Upgrading the GWB paths with modern bikeways, discrete walkways and unobstructed views of city skylines and the Palisades will create a “linear park” projected to annually attract $42 million in new tourist spending.
A linear park is, one that is substantially longer than it is wide – rail trails, towpaths, repurposed industrial tracts and bridges. Examples include High Line, Brooklyn Bridge, High Bridge and Walkway over the Hudson (“WOTH”).
Walkway Over the Hudson
WOTH is a 1.2 mile long, 24 foot wide, decommissioned railway bridge which connects Poughkeepsie to the Highlands .
In a 2009-2012 study, Camoin Associates found that WOTH doubled tourism in Ulster and Dutchess counties.
- 240,000 new visitors per year from outside the region
- Daily average spending, $64.36
- New annual spending $15 million, with multipliers $24 million
- New jobs created 290, with multipliers 383
George Washington Bridge
Applying the WOTH model to the GWB, Camoin projects, based on 675,000 total cyclists and pedestrians in 2013, and an annual growth rate of 5% that by 2024 the GWB would attract:
- 289,000 new tourists per year
- Daily average spending, $94.26
- New annual spending $27 million, with multipliers $42 million
- New jobs created 511, with multipliers 675
Cyclists’ Proposal: (2) 10′ paths for cyclists plus (2) 7′ paths for pedestrians and runners. 9′ high safety barrier set below pedestrian sightlines. Image Joe Lertola.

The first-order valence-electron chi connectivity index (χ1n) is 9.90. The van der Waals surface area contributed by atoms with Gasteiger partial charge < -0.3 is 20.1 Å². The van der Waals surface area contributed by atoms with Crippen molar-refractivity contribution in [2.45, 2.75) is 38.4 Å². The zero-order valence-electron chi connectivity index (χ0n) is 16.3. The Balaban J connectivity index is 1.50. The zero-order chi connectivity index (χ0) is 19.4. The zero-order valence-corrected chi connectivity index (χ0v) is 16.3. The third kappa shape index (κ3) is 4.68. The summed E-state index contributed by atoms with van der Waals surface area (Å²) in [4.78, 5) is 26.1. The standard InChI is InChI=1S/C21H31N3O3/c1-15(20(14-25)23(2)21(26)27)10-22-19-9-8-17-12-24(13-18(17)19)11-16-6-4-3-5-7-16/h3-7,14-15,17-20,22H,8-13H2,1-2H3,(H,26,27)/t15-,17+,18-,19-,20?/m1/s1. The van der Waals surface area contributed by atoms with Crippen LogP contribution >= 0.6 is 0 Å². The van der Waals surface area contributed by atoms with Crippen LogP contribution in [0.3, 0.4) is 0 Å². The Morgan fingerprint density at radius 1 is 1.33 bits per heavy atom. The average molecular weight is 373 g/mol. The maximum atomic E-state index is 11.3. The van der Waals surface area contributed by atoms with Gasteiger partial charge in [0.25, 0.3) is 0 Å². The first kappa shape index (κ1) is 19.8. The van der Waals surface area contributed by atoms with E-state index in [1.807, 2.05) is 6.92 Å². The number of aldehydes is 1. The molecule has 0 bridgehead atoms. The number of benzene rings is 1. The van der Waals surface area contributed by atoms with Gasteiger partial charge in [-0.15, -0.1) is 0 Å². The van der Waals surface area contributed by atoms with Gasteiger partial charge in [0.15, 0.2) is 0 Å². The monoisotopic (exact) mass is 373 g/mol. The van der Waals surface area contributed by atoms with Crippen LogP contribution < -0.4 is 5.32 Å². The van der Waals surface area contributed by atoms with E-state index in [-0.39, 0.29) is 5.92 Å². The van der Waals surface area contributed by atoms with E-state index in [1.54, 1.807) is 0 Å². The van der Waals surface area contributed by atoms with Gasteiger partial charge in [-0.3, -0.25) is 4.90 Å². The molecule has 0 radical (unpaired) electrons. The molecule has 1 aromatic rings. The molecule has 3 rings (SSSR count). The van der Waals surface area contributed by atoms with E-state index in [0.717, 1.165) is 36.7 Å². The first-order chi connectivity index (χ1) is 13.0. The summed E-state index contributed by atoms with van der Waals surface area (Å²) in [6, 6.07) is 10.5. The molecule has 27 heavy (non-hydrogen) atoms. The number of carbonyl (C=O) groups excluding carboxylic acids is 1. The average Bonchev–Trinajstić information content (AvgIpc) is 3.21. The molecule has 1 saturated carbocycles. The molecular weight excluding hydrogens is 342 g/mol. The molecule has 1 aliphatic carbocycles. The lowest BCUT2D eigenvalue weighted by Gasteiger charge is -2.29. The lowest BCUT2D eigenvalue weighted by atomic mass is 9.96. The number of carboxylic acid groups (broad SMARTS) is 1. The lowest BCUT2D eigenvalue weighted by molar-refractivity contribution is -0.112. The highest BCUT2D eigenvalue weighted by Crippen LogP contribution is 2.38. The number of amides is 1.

In addition to visiting the GWB, a family staying in upper Manhattan could hike the Palisades, tour the Cloisters and lunch in Harlem. Proximity to mass transit and bike share provide further access to Bronx Zoo, Botanical Gardens and Yankee Stadium.
Benefits to widening the GWB already include enhanced resilience, sustainability, pubic health, affordability and competitiveness. Add to that a world-class destination to spur tourist spending and local job creation.
The PA’s planned version of the GWB, with its cramped walkways and compromised views and will not realize this potential.
Port Authority’s Plan: (1) 7′ path for cyclists and (1) 7′ path for peds and runners. 11′ high safety barrier path obscures pedestrians’ view. Image Amman & Whitney.
Brooklyn Bridge Park, was named one of the “2011’s Coolest New Tourist Attractions” by Travel and Leisure Magazine. BBP has received $316M in funding from NYC, including $85M from the Port Authority. The Brooklyn Bridge itself attracts 2.6 million commuters and recreational visitors annually.
In its publication Measuring the Economic Value of a City Park System, the Trust for Public Land, determined San Diego‘s 1.3M residents derived $261M annually in enhanced property value from its parks system plus net income of $40 million from 1.3 million tourists.